By Amy Norton HealthDay Reporter
FRIDAY, Oct. 1, 2021 (HealthDay News) — A small fix might make reading a bit easier for kids with dyslexia, as well as their classmates: Increasing the amount of space between printed letters.
That’s the finding of a small study that tested the effects of “extra-large” letter spacing on school children’s reading speed and accuracy. And it adds to a conflicting body of research into whether visual aids are useful to people with dyslexia.
Dyslexia is a learning disability that affects 15% to 20% of Americans, according to the International Dyslexia Association. It causes difficulty with reading, spelling and writing.
In the new study, researchers found that putting extra room between printed letters seemed to make the task of reading aloud a little easier for kids with and without dyslexia.
Overall, children boosted their reading speed during a 3-minute test. And those with dyslexia cut down somewhat on reading errors — specifically, skipping words.
However, whether extra letter spacing, or any visual aids, make a meaningful difference to kids with dyslexia is controversial.
While there’s a popular perception that dyslexia is a visual problem, years of research show otherwise, said Daniela Montalto, a pediatric neuropsychiatrist who was not involved in the study.
“Multiple studies have ruled out that dyslexia is a visual-processing disorder and, therefore, is not remediated or supported by the implementation of visual aids,” said Montalto, who is based at NYU Langone’s Hassenfeld Children’s Hospital in New York City.
Instead, she said, dyslexia is considered a language-based disability.
Research suggests it involves deficits in processing the sounds that make up language, and decoding how they relate to printed letters and words. The impairments are mainly rooted in language areas of the brain, Montalto said.
Still, she noted, some researchers have been looking at whether “weaknesses” in visual processing could contribute to the slow reading seen in dyslexia.
That includes research into visual reading aids like wider letter spacing, color overlays to reduce eyestrain, or “dyslexia-friendly” fonts.
Some studies have suggested benefits. But they’ve had limitations that make it hard to draw conclusions, according to Montalto. Plus, she said, when other researchers have tried to replicate the results, they’ve come up with contradictory findings — particularly with color overlays.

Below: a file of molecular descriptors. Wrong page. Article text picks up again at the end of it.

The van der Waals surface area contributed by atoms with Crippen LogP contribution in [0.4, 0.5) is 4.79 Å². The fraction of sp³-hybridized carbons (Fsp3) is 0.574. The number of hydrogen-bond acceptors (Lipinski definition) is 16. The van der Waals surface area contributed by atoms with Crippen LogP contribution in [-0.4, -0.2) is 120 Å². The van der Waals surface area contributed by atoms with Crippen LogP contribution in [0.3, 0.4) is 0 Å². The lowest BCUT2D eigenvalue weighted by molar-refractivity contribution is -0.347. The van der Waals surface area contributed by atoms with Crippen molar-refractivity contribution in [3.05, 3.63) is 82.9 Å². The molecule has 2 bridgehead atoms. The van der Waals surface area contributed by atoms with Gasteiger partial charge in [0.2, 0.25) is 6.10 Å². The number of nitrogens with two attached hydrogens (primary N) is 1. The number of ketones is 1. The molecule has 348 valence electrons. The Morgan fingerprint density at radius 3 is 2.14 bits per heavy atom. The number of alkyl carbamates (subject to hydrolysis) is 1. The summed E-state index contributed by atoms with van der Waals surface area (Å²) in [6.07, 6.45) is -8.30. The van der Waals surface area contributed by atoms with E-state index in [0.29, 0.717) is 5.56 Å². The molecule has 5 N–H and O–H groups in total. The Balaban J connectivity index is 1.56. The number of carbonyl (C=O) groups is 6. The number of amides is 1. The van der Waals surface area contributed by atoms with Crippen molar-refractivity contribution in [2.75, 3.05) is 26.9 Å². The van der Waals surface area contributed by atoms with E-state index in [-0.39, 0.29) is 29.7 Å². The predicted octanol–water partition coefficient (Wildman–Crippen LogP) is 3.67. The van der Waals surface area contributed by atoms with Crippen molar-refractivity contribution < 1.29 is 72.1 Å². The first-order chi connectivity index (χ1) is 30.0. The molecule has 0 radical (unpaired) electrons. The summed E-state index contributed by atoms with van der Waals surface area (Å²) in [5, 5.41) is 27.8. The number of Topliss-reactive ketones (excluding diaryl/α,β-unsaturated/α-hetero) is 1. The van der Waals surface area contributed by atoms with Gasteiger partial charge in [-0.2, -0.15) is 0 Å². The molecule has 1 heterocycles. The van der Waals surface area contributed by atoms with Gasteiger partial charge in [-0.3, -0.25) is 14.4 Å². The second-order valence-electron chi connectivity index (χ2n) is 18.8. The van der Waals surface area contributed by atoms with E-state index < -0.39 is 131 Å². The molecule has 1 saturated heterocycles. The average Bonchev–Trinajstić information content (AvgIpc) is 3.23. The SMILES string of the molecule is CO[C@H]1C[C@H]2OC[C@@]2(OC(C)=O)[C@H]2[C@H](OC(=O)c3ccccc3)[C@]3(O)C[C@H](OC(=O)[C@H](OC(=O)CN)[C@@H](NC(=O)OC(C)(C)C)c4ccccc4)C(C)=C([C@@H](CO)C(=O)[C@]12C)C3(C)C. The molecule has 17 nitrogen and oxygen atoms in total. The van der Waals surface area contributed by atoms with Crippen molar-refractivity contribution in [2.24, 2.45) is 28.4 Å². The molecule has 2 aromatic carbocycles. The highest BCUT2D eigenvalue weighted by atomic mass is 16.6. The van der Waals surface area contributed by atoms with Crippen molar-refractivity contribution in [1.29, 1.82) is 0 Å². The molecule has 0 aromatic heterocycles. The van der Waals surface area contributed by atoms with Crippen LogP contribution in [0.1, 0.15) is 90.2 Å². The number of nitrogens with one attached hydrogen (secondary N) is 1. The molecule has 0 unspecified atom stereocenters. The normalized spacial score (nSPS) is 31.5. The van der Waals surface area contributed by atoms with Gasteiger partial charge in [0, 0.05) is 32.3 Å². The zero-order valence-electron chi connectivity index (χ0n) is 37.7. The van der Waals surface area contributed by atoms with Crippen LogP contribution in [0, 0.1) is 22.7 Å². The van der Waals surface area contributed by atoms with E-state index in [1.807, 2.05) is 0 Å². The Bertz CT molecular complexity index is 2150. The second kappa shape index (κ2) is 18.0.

Enter the new study — published online Sept. 29 in the journal Research in Developmental Disabilities.
The study included 32 children with dyslexia and 27 without, matched for age and IQ scores. The researchers had each child read aloud four short texts — with or without extra letter spacing, and with or without color overlays.
It turned out that the overlays made no difference in reading speed or errors. But the letter-spacing tactic did: Kids without dyslexia read 5% faster, on average; the improvement was bigger among children with dyslexia, at 13%.
Children with dyslexia also tended to skip fewer words when reading from the roomier text. There was no effect, though, on other reading errors, like saying the wrong word or mispronunciations.
“One of the nice aspects of extra spacing is that it can be used for everyone in a class and benefit everyone,” said lead researcher Steven Stagg, a lecturer in psychology at Anglia Ruskin University in the United Kingdom. “It does not single out children with dyslexia.”
It would be relatively easy, Stagg said, for teachers to use extra spacing in handouts. In the United Kingdom, he noted, a petition is circulating to get exam boards to print tests in that format. And some companies make texts with extra spacing, he said.
Stagg acknowledged that theories suggesting that dyslexia involves problems with visual processing are “not conclusive.” He also noted that kids with dyslexia sometimes have co-existing conditions, like attention-deficit/hyperactivity disorder or an eye disorder called Meares-Irlen syndrome.
“So it may be the other disorders that conspire to make reading more difficult from a visual-processing standpoint,” Stagg said.
According to Montalto, failure to account for those other conditions is one of the limitations of studies testing visual aids for dyslexia. Similarly, they often lack information on the kinds of reading remediation kids had previously received.
Specialized reading instruction, in or outside school, is the standard way to help kids manage dyslexia. While tweaking text spacing or fonts may not cause harm, Montalto said, it’s no replacement for comprehensive help.
“It will not remediate or improve the brain regions primarily responsible for dyslexia,” she said. “And it may in some instances delay the initiation of proven interventions known to positively change the brains of dyslexic students.”
SOURCES: Steven Stagg, PhD, senior lecturer, psychology, Anglia Ruskin University, Cambridge, U.K.; Daniela Montalto, PhD, clinical director, neuropsychology and learning service, Hassenfeld Children’s Hospital at NYU Langone, New York City; Research in Developmental Disabilities, Sept. 29, 2021, online
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